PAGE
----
On comedy, Jimmy Carr and freedom

Poor old Jimmy Carr. What is the world coming to if a comedian can not make a joke about the “positives” of the Holocaust?

Carr makes the quip during his comedy special, streaming on Netflix. Everyone knows about the murder of Jews, he notes, but no one talks about the thousands of Romani people who were killed, “because no one ever wants to talk about the positives”. It took a while for people to notice, but the backlash this week has been fierce.

Carr is portraying himself as the victim of this incident, a brave comedian heroically standing up for the right to offend. Indeed, at the start of the same show, Carr declares that there is a difference between joking about rape and rape. This is lucky, because old Jim likes a rape gag. There is no reason to believe Carr has any sympathy with rapists or animus towards Romanies, though the fact that Carr did not make Jews or gays the butt of his joke suggests a degree of care over which minority to pick on.

In the seconds after the gag, Carr observes that he loved it because it was (a) “f ****** funny”, (b) “edgy as all hell” and (c) educational, since people do not know about the Nazis’ victims besides Jews. Given Carr’s style, I’m not convinced by the mission to explain.

Carr’s remarks also show he knew what he was doing. There is no subtle subtext. The shtick is entirely the shock value of saying the unsayable. He also knows that, as a star comedian, he is pretty insulated from the consequences, especially if he has a better accountant these days.

But assuming, for the sake of argument, that Carr has broken no law in his comments on a protected ethnic minority, what is the correct response? Absolutists on both sides of the free speech debate find this easy. Carr’s defenders argue his style is well known. If this kind of material offends, they say, then do not watch him.

There is a purity to this argument. Nor is Carr the only one peddling the “it’s just a joke, get over it” defense. Ricky Gervais, a far subtler comedian, is also ostentatiously taking on the joke police with aggressively offensive routines. But does freedom also include the right to boycott Netflix or to pressure advertisers?

Similarly, those with no attachment to free speech will also find this easy. Carr’s joke targets an abused minority, and he should face the consequences. Humor has the power to fashion attitudes, and it’s striking how few of the “It’s just a joke” crowd are from demographics likely to be at the sharp end of the punchline. Morally, the joke is no different to those told in the 1980s about the “upside” of AIDS.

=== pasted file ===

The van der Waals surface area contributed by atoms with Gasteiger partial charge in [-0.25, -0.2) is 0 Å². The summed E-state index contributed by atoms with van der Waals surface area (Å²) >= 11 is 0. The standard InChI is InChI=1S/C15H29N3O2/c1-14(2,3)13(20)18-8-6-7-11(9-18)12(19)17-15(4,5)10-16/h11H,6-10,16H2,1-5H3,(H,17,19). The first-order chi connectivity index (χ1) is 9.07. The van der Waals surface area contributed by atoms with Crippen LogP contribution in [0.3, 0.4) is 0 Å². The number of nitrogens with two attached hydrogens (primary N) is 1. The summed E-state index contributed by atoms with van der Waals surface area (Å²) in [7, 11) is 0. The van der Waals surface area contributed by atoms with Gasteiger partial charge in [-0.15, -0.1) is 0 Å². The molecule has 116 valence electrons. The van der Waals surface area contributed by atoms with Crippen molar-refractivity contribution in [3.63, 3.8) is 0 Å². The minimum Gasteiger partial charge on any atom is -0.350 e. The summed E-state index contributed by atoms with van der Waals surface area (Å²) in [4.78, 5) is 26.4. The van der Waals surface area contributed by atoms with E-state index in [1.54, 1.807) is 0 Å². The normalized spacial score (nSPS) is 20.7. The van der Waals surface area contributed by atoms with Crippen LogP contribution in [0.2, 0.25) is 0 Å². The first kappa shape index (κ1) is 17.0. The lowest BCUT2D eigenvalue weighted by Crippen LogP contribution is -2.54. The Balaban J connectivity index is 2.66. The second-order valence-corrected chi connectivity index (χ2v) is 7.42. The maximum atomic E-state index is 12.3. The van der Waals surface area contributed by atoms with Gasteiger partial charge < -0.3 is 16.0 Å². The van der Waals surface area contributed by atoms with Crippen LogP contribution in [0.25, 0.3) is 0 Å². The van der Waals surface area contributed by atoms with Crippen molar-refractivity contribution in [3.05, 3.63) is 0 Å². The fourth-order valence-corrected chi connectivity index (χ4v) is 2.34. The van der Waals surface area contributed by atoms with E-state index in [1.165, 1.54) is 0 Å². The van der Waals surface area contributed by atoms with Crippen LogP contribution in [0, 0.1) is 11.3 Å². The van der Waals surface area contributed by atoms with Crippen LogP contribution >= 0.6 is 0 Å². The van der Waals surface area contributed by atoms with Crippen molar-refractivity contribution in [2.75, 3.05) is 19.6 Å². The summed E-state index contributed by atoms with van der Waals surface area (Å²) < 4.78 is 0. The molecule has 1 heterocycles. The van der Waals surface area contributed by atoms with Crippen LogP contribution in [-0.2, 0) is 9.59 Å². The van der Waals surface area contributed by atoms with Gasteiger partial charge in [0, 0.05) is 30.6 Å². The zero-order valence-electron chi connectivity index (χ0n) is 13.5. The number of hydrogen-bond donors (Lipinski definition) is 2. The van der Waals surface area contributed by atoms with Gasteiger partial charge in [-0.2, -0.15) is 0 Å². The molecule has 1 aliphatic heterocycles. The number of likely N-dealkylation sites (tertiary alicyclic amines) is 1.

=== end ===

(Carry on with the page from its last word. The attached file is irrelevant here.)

But where does all this leave those of us who care about free speech, especially for comedians, but who can see this joke is repellent? Some will always reject jokes about the Nazis or the Holocaust, but the core problem here is the butt rather than the subject of the joke. Like so much of Carr’s humor, this punches down; the joke is on the victims. Do we just have to shrug and bear it?

The issue is complicated by the rise of streaming services that allow people to circumvent the filters and checks of traditional broadcast channels. Overtly racist and sexist comedians were taken off broadcast TV. But Netflix or, to reference another recent controversy, Spotify have largely removed those constraints. They even reward controversialists.

Supporting free speech is worth little if you only defend the stuff you like, but does that mean I have to support Carr’s right to TV shows? At time of writing, it is not clear if he will face any sanction. But would Channel 4, say, be wrong to decide this was not the type of host it wanted? My own conclusion is that even though I am instinctively on the free speech side of the debate, I would not get steamed up if he faced consequences. He has chosen to profit by outrage, so can hardly complain if he is consumed by it. This is just not something I would wish to defend. And this is perhaps the lesson.

Comedians everywhere are trying to hold the line against those who feel they have a right not to be offended. But if Carr is defending freedom rather than just trying to coin it in with shock jokes, then part of that battle has to include helping allies to support you. He could defuse this by agreeing to cut the joke. But if he chooses to make this a point of principle, he needs to recognize that not everyone is a purist.

Few freedoms are absolute and one of the ways you defend liberty is by not abusing it. We may have a right to offend but that is not the same as an obligation. So, the question to ask is whether a joke ostensibly celebrating and minimizing the murder of hundreds of thousands of people is really the hill on which freedom fighters wish to die?

Follow Robert on Twitter @robertshrimsley and email him at robert.shrimsley@ft.com

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